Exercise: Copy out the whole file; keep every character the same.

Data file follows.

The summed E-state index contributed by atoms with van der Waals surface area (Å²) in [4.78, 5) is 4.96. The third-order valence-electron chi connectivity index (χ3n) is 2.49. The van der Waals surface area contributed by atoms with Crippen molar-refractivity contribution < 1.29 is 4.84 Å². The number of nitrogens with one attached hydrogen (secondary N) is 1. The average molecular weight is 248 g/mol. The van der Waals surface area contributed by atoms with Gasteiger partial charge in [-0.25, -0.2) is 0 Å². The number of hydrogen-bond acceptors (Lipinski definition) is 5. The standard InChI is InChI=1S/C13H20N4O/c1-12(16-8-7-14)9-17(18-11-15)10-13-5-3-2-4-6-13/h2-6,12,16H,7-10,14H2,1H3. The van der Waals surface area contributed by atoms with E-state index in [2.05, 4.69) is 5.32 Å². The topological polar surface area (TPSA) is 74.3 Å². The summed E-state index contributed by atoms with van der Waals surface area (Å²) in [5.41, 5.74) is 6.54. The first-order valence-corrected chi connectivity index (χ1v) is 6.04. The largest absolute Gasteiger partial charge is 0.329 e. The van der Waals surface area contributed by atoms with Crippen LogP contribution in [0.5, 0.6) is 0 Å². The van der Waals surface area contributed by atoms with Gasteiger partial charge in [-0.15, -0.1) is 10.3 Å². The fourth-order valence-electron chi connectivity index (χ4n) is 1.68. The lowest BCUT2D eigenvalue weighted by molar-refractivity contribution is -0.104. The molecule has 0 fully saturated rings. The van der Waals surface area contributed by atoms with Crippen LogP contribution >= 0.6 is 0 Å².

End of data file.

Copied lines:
The summed E-state index contributed by atoms with van der Waals surface area (Å²) in [4.78, 5) is 4.96. The third-order valence-electron chi connectivity index (χ3n) is 2.49. The van der Waals surface area contributed by atoms with Crippen molar-refractivity contribution < 1.29 is 4.84 Å². The number of nitrogens with one attached hydrogen (secondary N) is 1. The average molecular weight is 248 g/mol. The van der Waals surface area contributed by atoms with Gasteiger partial charge in [-0.25, -0.2) is 0 Å². The number of hydrogen-bond acceptors (Lipinski definition) is 5. The standard InChI is InChI=1S/C13H20N4O/c1-12(16-8-7-14)9-17(18-11-15)10-13-5-3-2-4-6-13/h2-6,12,16H,7-10,14H2,1H3. The van der Waals surface area contributed by atoms with E-state index in [2.05, 4.69) is 5.32 Å². The topological polar surface area (TPSA) is 74.3 Å². The summed E-state index contributed by atoms with van der Waals surface area (Å²) in [5.41, 5.74) is 6.54. The first-order valence-corrected chi connectivity index (χ1v) is 6.04. The largest absolute Gasteiger partial charge is 0.329 e. The van der Waals surface area contributed by atoms with Crippen LogP contribution in [0.5, 0.6) is 0 Å². The van der Waals surface area contributed by atoms with Gasteiger partial charge in [-0.15, -0.1) is 10.3 Å². The fourth-order valence-electron chi connectivity index (χ4n) is 1.68. The lowest BCUT2D eigenvalue weighted by molar-refractivity contribution is -0.104. The molecule has 0 fully saturated rings. The van der Waals surface area contributed by atoms with Crippen LogP contribution >= 0.6 is 0 Å².